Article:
• Growing greenhouse gas emissions from the transport sector jeopardize the achievement of the EU's emission reduction target under the Kyoto Protocol.
• Impacts on air quality, noise nuisance, and the increasing fragmentation of the EU's territory are equally worrying.
• Transport growth, which remains closely linked to economic growth, and the shift toward roads and aviation are the main drivers behind this development.
• Technology and fuel improvements are only partly effective in reducing impacts.
• They must be complemented with measures to restrain the growth in transport and to redress the modal balance.
With the first two steps complete, defining and selecting indicators becomes a clearer and more focused exercise. When indicators for complex cross-cutting issues (e.g., measuring the positive and negative impacts of biofuels on the environment) are being developed, specific integrated frameworks must be built for assessing the broad, cross-sectoral environmental impacts to ensure that all important factors are taken into account. Indeed, even for less complex issues an explicit framework or model of relevant processes is useful to steer indicator development. The DPSIR framework can be a useful basis for such models.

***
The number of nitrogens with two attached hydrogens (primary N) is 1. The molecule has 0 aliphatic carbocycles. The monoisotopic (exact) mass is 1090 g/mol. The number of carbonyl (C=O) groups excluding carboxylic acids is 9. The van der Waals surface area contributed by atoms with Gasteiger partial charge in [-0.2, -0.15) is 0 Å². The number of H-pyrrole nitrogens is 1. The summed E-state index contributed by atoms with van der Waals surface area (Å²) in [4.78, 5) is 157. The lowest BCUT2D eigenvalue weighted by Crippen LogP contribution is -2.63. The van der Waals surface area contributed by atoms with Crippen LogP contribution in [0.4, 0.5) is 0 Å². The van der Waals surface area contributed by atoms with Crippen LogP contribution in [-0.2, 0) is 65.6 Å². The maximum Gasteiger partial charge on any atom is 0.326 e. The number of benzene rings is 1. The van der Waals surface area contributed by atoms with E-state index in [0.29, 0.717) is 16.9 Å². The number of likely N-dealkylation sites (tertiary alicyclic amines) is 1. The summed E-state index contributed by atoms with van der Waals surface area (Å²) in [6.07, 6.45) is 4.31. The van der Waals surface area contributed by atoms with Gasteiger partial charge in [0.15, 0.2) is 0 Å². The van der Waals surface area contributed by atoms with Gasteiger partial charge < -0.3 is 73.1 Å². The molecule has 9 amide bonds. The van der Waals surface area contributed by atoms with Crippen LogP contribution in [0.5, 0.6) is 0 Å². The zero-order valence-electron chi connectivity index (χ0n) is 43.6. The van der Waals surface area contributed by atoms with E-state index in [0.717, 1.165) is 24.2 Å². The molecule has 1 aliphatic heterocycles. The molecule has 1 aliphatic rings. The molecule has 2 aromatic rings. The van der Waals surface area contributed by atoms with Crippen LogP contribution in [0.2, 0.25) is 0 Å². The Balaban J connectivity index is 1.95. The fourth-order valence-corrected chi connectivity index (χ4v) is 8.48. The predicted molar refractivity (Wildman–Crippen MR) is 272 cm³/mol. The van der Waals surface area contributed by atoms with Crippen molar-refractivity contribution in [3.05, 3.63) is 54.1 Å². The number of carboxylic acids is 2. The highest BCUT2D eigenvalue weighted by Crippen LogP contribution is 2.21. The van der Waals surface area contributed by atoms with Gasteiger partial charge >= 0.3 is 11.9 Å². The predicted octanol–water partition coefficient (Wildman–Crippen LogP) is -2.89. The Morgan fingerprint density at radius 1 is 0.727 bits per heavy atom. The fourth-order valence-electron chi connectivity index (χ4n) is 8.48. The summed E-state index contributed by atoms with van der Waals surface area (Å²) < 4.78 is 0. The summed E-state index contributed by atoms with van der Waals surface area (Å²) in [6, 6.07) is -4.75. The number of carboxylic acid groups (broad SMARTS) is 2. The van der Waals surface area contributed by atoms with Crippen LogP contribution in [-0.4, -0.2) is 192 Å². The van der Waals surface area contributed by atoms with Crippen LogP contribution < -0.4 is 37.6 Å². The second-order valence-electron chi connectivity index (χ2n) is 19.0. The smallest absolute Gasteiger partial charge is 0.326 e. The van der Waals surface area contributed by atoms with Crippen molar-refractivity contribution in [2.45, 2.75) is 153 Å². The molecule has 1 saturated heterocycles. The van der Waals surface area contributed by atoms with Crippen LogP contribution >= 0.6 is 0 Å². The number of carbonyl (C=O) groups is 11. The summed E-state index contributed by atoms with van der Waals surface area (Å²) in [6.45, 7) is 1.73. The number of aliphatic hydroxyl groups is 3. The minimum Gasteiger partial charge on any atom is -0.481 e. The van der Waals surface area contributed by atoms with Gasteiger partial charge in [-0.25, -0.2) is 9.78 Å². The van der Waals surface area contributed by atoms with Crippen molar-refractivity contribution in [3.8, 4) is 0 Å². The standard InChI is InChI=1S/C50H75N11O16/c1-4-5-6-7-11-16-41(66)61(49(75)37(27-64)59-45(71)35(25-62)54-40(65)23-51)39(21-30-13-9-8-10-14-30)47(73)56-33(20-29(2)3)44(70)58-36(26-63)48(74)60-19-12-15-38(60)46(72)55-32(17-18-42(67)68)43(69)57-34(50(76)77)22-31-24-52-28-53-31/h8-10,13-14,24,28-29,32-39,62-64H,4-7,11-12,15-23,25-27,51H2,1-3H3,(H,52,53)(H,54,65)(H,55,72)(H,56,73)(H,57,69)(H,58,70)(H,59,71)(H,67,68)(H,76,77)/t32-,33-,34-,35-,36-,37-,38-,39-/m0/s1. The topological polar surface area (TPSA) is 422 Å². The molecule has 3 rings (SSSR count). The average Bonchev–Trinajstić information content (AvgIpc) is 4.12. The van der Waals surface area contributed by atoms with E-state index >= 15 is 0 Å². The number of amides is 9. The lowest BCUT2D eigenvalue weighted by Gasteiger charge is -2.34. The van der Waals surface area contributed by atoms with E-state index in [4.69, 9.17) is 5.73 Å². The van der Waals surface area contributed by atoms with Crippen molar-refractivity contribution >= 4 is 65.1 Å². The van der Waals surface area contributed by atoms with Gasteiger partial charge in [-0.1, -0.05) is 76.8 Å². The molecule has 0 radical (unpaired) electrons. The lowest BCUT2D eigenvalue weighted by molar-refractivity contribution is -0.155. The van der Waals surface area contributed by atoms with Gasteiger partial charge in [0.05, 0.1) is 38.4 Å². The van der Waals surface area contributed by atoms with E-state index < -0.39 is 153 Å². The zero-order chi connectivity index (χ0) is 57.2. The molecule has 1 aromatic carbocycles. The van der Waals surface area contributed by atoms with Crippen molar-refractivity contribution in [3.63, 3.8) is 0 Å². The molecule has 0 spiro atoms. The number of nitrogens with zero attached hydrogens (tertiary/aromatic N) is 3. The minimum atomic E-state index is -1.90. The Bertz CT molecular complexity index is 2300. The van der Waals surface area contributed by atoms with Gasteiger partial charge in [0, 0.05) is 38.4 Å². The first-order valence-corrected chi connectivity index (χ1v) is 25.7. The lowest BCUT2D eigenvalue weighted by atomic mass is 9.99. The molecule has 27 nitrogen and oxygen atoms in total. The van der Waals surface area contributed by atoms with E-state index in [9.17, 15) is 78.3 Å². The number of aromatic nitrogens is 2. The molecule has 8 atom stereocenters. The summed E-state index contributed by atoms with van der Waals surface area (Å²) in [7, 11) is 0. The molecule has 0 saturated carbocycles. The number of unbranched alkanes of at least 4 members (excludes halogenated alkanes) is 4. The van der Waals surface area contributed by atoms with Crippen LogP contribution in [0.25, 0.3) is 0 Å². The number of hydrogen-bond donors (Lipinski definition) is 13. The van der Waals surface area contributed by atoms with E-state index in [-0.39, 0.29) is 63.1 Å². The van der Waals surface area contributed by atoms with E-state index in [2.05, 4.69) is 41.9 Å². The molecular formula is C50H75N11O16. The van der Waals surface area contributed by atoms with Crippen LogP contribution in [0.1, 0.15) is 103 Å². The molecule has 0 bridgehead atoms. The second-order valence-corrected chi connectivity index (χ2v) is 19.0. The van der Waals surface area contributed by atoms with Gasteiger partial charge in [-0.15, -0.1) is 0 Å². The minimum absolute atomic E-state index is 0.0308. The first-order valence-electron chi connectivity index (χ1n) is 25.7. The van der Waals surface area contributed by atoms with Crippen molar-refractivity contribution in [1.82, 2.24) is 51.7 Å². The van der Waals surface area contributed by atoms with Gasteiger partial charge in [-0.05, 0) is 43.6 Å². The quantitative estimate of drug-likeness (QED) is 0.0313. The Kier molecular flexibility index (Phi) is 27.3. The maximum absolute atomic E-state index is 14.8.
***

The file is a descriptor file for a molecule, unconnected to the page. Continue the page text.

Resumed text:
To be effective, indicators must be selected that come close to answering the policy questions, taking into account the relevant environmental, societal, and economic interactions described in the framework or model for that issue and the relevant policy levers (i.e., the policy measures that could have an effect on the issue). We can improve the indicators by making connections between the type of policy questions and the type of indicators used to provide answers, as defined in the indicator typology. To ensure relevance, it is important not only to consider indicators for which data are currently available but also to identify ideal indicators that may have new requirements.
Because indicators are often constructed using a combination of data sets (e.g., map-based indicators derived from geospatially referenced data made up of multiple data layers combined in complex algorithms), it is necessary to define the algorithm of
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